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Restriction when supporting

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If I focus on my breath and support and sing all day I usually dont feel any unneeded tension in the throat, but.... sometimes I feel like supporting brings in some tension in the thought and alot more air comes through then needed. I'm wondering if maybe this problem happens from supporting to hard? is it possible to support to hard? on other side not when supporting vibrato comes out on part of the note but goes away near the end do to restriction

I support by pushing down and out kinda like im taking a crap

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you shouldn't have to poop to sing. You inhale, and phonate as you exhale. It's a lot like casually holding your breath, just phonating instead of holding.

As far as supporting long and fast phrases, it's just a matter of quickly inhaling on the correct rest, or like one of the videos said, break up the phrase into certain parts. There's always a place to put a 'rest' even if you are singing at like rap style speed. When your belting up high, your diaphragm will tense up naturally so you don't really have to force it to do something.

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i've been studying and researching this topic a lot lately (again).

not a lot of singers and teachers may agree with this, but i'll mention it because by writing about it, i reinforce my own knowledge of it....lol!!!!

you don't poop to sing, but you might want to consider expanding down below all the way around and learning to maintain this expansion throughout a sung line.

you will also benefit by doing some breathing exercises which will strengthen your lower core muscles. i am a proponent of working to gain complete control over the rise of your diaphragm. karyn o'connor (singwise.com) talks about the need to develop an "inspiratory hold." maybe you want to read up on it, maybe you don't.

and by no means am i saying this is the only way......

i like to take breathing past the point of just supporting, to where you gain complete control over the air that gets put up against the vocal folds.

if you want, read up on the "the farinelli breathing exercise." it's a good one to develop this control.

one particular skill that often gets overlooked or not even mentioned or considered is to work on the ability to take short, very quick breaths and to able to take them so fast that the audience doesn't even know you took a breath. or you take a breath, to power or punch into a note. and that's anywhere in the song without breaking up the legato line or losing timing.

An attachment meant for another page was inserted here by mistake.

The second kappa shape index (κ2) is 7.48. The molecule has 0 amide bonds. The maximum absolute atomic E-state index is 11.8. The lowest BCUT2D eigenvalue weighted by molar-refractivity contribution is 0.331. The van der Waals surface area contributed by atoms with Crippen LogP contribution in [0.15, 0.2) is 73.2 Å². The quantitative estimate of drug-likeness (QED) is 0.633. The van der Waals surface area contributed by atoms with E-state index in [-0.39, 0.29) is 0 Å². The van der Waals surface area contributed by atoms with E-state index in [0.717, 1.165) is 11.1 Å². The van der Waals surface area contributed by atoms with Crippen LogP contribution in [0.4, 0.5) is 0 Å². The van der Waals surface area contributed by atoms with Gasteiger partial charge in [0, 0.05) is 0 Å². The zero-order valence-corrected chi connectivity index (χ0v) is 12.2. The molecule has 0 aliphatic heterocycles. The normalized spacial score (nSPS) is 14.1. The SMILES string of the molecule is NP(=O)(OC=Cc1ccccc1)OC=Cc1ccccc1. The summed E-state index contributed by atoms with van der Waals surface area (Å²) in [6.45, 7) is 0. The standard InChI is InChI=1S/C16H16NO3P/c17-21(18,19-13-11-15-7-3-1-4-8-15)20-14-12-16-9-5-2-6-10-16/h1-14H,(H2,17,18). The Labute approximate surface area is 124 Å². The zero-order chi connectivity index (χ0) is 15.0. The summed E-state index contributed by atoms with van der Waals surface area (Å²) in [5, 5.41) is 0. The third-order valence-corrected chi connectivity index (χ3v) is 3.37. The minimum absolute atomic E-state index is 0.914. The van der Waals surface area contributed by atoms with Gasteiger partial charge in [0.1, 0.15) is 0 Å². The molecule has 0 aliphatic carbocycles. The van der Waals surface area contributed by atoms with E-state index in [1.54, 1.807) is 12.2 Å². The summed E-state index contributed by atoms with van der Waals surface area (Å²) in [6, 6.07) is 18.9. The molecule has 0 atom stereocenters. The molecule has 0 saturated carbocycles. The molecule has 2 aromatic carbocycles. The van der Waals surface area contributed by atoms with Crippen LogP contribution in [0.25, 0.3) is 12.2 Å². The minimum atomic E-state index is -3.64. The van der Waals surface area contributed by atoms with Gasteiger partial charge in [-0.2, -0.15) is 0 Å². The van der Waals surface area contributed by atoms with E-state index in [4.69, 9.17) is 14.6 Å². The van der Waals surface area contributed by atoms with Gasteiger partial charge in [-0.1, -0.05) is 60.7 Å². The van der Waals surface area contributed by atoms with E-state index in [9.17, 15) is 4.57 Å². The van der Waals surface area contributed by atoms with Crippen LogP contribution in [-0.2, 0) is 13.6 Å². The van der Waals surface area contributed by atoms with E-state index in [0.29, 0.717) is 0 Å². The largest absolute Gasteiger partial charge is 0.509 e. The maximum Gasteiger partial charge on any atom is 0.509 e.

one singer that really had the breathing skill down was (you guessed it) lou gramm. when you sing with this kind of control it's as if you are singing on the gesture of an inhale......

so the feeling of emptying out gets replaced by a feeling of "suspension" of a "buoyancy." singing in this state relaxes (not tenses) the vocal tract.

i have been using this technique in my performances and it has helped me so much.


for example, to practice this technique just take a simple line of a song let's say the star spangled banner

you would likely sing it as (breath) oh say can you see (breath) by the dawn's early light.......

now try singing that same song intentionally inserting additional breaths...

you might sing it as (breath) oh say(breath) can you (breath) see (breath) by the (breath) dawn's early (breath) light.......

developing this (advanced) ability to takes these super quick breaths, gives you the skill to hold back air, supply just the right amount of air, without bombarding the folds with unneeded air pressure.

this technique helped me immeasurably to sing a song like "the search is over" by survivor.

again, not everyone will agree, but it has really benefitted me.

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glad it interests you.

practice using them, yes. but also realize this ability will be there if you need to call upon it in your singing as farinelli often did.

it seems to me this catch breath ability is certainly not mandatory, but it clearly used by some greats if you really watch them really closely.

now the thing that's hard to explain is what these ultra fast replenishments do for your singing. you kind of have to experience them at different intensities and different pitches for yourself.

in this tenelli video at 8:04 to around 10:30 is a student doing a pretty demanding exercise to help develop this. this has to been done on one breath. if you try them you begin to sense such an openness in the throat and nothing gets tensed except down below.

again, this is pretty advanced stuff....and is by no means mandatory. in fact, some songs require it of the singer and he may not be aware he is doing this to sing the song.

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